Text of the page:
(A reprint from my old blog. JJ)
It came with my change for a meat loaf sandwich.
The cashier handed me paper currency and a few coins. As I stuffed the money in my wallet I saw words written across Washington’s face on a well-worn dollar bill.
People often write things on paper money — say what you want, it’s one way to spread a message. The Federal Reserve may disapprove, but who asked them? Besides, it only costs a buck, which you’ll spend anyway. And your message will travel the world until the bill wears out.
Back at the office I pulled out the bill and examined it. The dollar bore a quote from Shakespeare, printed in the crisp, round hand of a young woman.
And when he shall die,
take him and cut him out in little stars,
And he will make the face of heaven so fine
That all the world will be in love with night
And pay no worship to the garish sun.
That’s Juliet’s voice, in the third act of Romeo and Juliet. She awaits her lover, she is impatient, and she is crazy with passion. Crazy, at that moment, in an almost certifiable way.
But who hasn’t been there, at least for a little while? And who wouldn’t feel sorry for someone who’d never felt it?
You know what it’s like: that feeling that the world and all that’s in it is completely and utterly perfect, because you love someone with all your heart and soul and — it must be said — hormones. And because you are absolutely sure that they love you back in just the same way.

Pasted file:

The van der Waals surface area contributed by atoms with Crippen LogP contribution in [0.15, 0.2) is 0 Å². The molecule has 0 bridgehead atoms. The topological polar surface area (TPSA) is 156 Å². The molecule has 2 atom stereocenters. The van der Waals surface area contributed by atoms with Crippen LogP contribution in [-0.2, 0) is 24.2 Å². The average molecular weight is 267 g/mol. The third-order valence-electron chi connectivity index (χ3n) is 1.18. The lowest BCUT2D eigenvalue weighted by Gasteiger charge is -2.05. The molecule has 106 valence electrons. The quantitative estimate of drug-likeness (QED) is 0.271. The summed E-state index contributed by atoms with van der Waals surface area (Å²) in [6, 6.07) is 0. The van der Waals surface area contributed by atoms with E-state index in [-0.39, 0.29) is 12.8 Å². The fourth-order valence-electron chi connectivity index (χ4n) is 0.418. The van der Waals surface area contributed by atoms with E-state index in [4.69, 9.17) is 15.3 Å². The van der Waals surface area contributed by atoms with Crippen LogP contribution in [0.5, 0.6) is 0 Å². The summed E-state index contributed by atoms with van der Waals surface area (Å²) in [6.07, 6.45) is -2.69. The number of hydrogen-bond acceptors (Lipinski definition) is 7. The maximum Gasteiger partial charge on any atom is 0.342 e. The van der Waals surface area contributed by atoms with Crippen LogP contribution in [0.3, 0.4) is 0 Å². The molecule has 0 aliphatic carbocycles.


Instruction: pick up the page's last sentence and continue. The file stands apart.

You may be wrong. And even if you’re not, that fine madness will not last. But while it does, for a week or a month or a year, you walk with the gods and pity the poor mortals who don’t have what –or who – you have.
I imagine a young woman, smitten and starry-eyed, lovingly printing Juliet’s words on the dollar bill so that some one else out there might read it and know how wondrous love can be.
A year or two or ten down the line, she might remember this gesture and scoff — at her youth, her innocence, her temporary insanity.
She shouldn’t. It may be insane and unwise to let someone else become one’s entire universe. But without a good slog upstream through the fiery torrent of romantic love, how can you truly grow up? Without the memory of passion there can be no wisdom: only dry platitudes of common sense, applied by rote and without understanding.
First love — you have to feel it, once. Who’d want to miss it, no matter how doomed it turned out to be?
I kept the bill in my wallet for a few days. But then I spent it, and send it on its way again. Freeing Juliet to croon again of love and madness from the wallets of strangers, a long-lingering echo of some young woman’s all-too-brief walk with the gods.